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Soviet-Suppressed Chamber Works Open [email protected]’s Winter Season

November 11, 2019

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[email protected]’s first Focus Residency of the winter season was a session last week based on Russian music. The nominal topic under the title “Art Under a Tombstone” was the blossoming of Russian artistic creativity from the mid-19th century on, and how it was then oppressed by the Soviet regime. It isn’t possible to cover such a complex subject in a single chamber music concert, so guest curators and frequent Menlo performers Gloria Chien and Soovin Kim chose to spotlight three works from that history in the concert at St. Bede’s Church on Friday, Nov. 8. A general discussion session preceded it on the Menlo School campus on Thursday.

Chien on piano and Kim on violin were joined by Menlo’s co-artistic director David Finckel on cello for Tchaikovsky’s Piano Trio in A Minor, Op. 50. This is practically Tchaikovsky’s only chamber work for strings and piano, a combination he thought didn’t work until he tried writing one. It succeeded here as the instruments took independent lines but matched up in harmonic and dramatic effect.

The first of the Trio’s two epically long movements received an outstandingly rich performance. The music began with a deep and mellow cello, a brightly warm violin, and with resonant chords from the piano. The music was urgently driven and full of flavor. A great dramatic moment came with the return of the opening theme. Originally introduced by cello, it was here played by Kim on violin with the darker tone previously heard on the cello, while Finckel wove a light decoration around it.

In the second movement theme and variations, each individual variation was fascinating for the varying roles that the instruments took up. While Tchaikovsky likes to use the violin and cello in canon or complementary contrast, he also makes sure the lines move together, and Kim and Finckel took up that aspect as though they were one. But the variations succeeded each other with formal separation, and the long movement did not add up to as much of a dramatic entity as the first movement had. The highlight was the return, near the end, of the first movement opening theme, a superior piece of melody to anything the second movement has to offer.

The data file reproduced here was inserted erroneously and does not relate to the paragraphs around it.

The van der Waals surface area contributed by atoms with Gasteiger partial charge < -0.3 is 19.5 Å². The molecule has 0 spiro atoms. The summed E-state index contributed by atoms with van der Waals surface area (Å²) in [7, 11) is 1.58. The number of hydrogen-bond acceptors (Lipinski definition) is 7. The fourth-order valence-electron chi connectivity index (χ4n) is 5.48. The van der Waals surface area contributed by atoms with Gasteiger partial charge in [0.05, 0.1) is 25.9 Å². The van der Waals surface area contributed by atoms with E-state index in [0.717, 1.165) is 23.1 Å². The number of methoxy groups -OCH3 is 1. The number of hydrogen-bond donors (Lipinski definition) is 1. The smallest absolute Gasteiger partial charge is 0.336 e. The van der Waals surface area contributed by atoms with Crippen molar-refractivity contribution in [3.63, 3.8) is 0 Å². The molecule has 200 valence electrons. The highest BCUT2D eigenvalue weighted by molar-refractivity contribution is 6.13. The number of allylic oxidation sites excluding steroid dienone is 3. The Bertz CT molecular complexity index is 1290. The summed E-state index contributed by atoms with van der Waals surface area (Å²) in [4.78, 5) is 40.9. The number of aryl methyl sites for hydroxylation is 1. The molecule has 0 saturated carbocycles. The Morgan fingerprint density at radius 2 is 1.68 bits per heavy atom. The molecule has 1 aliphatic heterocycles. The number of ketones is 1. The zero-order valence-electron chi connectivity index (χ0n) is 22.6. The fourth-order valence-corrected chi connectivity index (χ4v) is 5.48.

For the other half of the concert, the keyboard seat was occupied by Ignat Solzhenitsyn, making his first Menlo appearance. The repertoire was two works by Dmitri Shostakovich. His short one-movement Piano Trio No. 1 in C Minor, Op. 8, was long lost and had to be reconstructed from scattered manuscripts after the composer’s death. It was completed when he was a 17-year-old conservatory student in 1923, long before Stalin’s regime instituted oppressive artistic policies.

This performance, rather than emphasizing the kinship with Shostakovich’s later music that’s usually heard in this work, looked backward. The piece consists of a series of successive slow and fast sections. Here, in the slow sections, the string lines floated eerily, as if untied by any harmonic connection to the earth. The fast sections were inevitably jumpy and angular, but were also as lyric and full-bodied as Tchaikovsky.

Jumping past the entire Stalinist era, the concert then arrived at Shostakovich’s Seven Romances on Poems of Aleksandr Blok, Op. 127. By this time (1967), Shostakovich was facing death and writing bleak, hollow music in disregard of any political context. The voice is accompanied by a piano trio, but only in the last song do the instruments all play at once. Even then they hardly form an ensemble, so thin and widely separated is the scoring. The accompaniment in the earlier songs varies from counter-melodies woven by Kim or Finckel unaccompanied to plain but deep chords which Solzhenitsyn ruthlessly hammered out on the piano.

In the talk on Thursday, Solzhenitsyn suggested that Alexsandr Blok wrote his poems more for the sound of the language than for the meaning of the often-enigmatic words. Friday’s singer was soprano Hyunah Yu, also new to Menlo. Her voice is rounded and stately, more concerned with the tone and flow of the notes than in either enunciating the phonemes or expressing the meaning of the text. The vocal line varied from wandering thinly against the strings to angrily shouting against the loud piano. It was expressive, but less lyrical and melodic even than Shostakovich’s Trio, let alone Tchaikovsky’s.

The Romances were written for and dedicated to soprano Galina Vishnevskaya, and the cello part was originally played by her husband, Mstislav Rostropovich. This connection gave two of Friday’s performers the opportunity in Thursday’s talk to tell vastly amusing anecdotes about their own childhood connections with Rostropovich. Finckel was a self-appointed 11-year-old Rostropovich devotee, who showed up backstage after every concert the cellist gave on an East Coast U.S. tour. Solzhenitsyn knew Rostropovich as a friend of his father, the great writer Aleksandr. Hearing the boy playing the piano and judging him talented, Rostropovich whisked him off to no less a figure than Rudolf Serkin to arrange for his first lessons. Listeners may be grateful he ended up at Menlo, along with his colleagues.

David Bratman is a librarian who lives with his lawfully wedded soprano and a wall full of symphony recordings.